Wednesday, August 24, 2016

Blood Father: Film Review

Blood Father: Film Review


Cast: Mel Gibson, Erin Moriarty, Diego Luna
Director: Jean-Francois Richet

Sparsity and brevity prove to be useful bedfellows in French director Francois Richet's stripped back action movie, Blood Father.

But they're nothing without wearied Mel Gibson's trailer park living, hard tattooing, former Nazi enforcer Link who delivers a ferocious turn in this pared back straight to video piece that lacks the narrative to compellingly drive it through.

With unleashed fury that's redolent of a 70s actioner, the Mad Max we all know and loved before that meltdown comes simmering to the fore again, and quite frankly, it's a welcome return to form.

And it's greatly needed too, because Gibson's spikiness and untamed rage is about the only thing to pull Blood Father kicking and dragging out of the hoary old cliches that fail to ignite within.

Loosely, when estranged daughter Lydia (Moriarty, who goes from unsure gangster moll to trembling terrified child within seconds) contacts ex-con and father Link for money, the duo are pulled into a fight for survival with drug cartels and killers on their tail.

Blood Father's taut action scenes punctuate a script that's lacking on all fronts in anything other than building up to the pot boiling and consequent bubbling over of Link.

It doesn't help that dialogue at the start feels unnatural and the so called rift between daddy and daughter heads more towards the forced and unrealistic. Moriarty's turn eventually succumbs to the inevitable lost father schtick that Link gives into, but even when the action starts, there's a feeling of relief that the end is near.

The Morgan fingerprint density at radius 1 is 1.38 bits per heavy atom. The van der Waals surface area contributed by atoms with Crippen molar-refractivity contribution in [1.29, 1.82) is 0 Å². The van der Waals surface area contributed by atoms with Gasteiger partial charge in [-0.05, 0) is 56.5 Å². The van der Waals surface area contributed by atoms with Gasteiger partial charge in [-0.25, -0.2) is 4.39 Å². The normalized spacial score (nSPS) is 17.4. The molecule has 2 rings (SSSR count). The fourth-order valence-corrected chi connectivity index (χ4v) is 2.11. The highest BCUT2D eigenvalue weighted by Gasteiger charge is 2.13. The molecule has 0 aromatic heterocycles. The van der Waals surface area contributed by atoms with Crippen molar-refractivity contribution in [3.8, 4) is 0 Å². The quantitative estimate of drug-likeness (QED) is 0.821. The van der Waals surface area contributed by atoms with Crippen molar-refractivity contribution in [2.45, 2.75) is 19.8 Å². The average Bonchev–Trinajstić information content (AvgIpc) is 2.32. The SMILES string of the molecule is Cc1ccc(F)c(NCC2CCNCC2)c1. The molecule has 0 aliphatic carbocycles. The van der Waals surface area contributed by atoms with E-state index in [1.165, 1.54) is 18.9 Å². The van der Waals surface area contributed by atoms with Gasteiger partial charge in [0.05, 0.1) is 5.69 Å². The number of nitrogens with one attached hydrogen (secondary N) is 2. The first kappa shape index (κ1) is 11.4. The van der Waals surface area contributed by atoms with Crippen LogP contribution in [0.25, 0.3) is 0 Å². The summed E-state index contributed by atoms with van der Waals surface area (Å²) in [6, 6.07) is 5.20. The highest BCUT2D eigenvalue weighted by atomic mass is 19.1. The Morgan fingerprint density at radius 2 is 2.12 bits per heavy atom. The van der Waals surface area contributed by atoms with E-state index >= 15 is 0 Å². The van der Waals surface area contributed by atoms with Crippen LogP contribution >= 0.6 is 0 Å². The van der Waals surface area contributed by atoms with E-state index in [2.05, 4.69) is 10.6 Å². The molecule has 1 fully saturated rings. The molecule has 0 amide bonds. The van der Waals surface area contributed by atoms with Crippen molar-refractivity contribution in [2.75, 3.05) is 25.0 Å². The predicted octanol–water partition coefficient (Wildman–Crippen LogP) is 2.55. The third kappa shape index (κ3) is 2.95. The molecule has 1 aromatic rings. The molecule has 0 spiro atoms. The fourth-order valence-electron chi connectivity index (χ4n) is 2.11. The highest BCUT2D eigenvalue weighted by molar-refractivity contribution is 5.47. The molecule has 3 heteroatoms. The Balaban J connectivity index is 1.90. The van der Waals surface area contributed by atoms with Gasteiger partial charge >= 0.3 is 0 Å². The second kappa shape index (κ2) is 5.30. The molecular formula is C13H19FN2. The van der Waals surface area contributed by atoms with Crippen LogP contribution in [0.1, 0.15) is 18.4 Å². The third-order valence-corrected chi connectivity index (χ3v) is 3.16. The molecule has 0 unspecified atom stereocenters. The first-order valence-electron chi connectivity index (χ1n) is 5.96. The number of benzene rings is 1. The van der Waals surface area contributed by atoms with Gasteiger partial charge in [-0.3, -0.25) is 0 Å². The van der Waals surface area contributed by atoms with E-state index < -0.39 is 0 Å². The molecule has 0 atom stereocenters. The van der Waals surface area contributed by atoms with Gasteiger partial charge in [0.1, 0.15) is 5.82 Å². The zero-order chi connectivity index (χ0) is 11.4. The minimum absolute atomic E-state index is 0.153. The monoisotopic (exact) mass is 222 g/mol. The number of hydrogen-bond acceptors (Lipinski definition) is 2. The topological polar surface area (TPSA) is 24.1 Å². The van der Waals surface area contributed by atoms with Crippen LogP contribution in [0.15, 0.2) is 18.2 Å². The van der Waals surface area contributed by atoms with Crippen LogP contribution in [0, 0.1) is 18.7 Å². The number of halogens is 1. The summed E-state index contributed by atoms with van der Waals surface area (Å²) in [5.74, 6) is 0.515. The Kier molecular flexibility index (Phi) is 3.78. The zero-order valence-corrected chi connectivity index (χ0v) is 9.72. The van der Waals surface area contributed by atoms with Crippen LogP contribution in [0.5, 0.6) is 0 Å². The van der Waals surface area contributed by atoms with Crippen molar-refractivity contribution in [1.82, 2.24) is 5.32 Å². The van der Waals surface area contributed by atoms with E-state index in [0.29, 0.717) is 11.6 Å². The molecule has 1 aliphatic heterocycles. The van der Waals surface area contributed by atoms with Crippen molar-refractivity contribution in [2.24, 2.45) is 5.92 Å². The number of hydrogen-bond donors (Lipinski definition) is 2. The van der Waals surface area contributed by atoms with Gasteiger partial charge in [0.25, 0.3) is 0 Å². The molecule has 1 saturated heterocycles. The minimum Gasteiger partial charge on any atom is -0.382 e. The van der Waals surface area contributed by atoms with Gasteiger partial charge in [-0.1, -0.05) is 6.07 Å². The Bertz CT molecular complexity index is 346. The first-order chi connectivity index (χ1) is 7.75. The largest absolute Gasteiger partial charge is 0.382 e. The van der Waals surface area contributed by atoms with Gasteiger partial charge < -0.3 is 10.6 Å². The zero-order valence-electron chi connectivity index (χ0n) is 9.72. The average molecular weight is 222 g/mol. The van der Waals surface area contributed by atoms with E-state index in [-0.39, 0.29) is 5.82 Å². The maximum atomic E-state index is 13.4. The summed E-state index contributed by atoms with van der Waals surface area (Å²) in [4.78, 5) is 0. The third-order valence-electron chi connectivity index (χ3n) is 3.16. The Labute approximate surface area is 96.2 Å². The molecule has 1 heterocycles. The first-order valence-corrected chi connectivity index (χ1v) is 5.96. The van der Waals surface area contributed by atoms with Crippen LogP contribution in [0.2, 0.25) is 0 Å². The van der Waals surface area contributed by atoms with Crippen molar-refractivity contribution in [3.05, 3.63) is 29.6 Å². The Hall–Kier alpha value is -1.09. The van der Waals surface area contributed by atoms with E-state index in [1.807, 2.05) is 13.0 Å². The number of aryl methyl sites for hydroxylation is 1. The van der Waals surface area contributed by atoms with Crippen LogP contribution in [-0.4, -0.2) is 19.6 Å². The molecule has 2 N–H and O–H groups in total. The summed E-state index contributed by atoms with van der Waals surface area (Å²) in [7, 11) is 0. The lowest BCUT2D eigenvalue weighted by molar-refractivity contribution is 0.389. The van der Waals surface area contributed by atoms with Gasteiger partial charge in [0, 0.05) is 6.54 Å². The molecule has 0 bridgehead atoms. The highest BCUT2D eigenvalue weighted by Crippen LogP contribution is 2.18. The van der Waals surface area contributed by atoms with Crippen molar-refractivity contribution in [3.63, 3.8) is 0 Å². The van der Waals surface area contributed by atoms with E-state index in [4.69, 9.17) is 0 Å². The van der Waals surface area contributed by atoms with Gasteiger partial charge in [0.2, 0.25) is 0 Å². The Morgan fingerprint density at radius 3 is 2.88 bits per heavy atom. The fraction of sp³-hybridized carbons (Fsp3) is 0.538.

Narratively, as a small indie with some meta elements (you can't help but read into Link's dialogue and its allusions to Gibson's Hollywood redemption), it just about succeeds. But without Gibson's return to form, nuanced turn and some tautly executed fight sequences, Blood Father is nothing but hoary old cliches piled atop each other and which fail to ignite.

It doesn't help that the film desire to throw in a tattooed Terminator Sicario soldier whose skill set is uneven when the story needs it but lethal when it doesn't; equally, the great character set up of William H Macy as Link's sponsor is squandered later on. But not every supporting player is up to the mark, and as the film progresses, it's clearly Mel's joint above all.

But then, Francois-Richet manages to throw in some stronger character moments in the 85 minute run time and leave you with the feeling that the film would have been richer for more of them rather than resort to overt symbolism (such as a Lost Soul tattoo on Link's arm).

Ultimately Blood Father wins as Gibson demonstrates once again his old fire - it's a searing turn and return to angry old Mel that proved so caustic a cinematic tonic so long ago and is so welcome once again.

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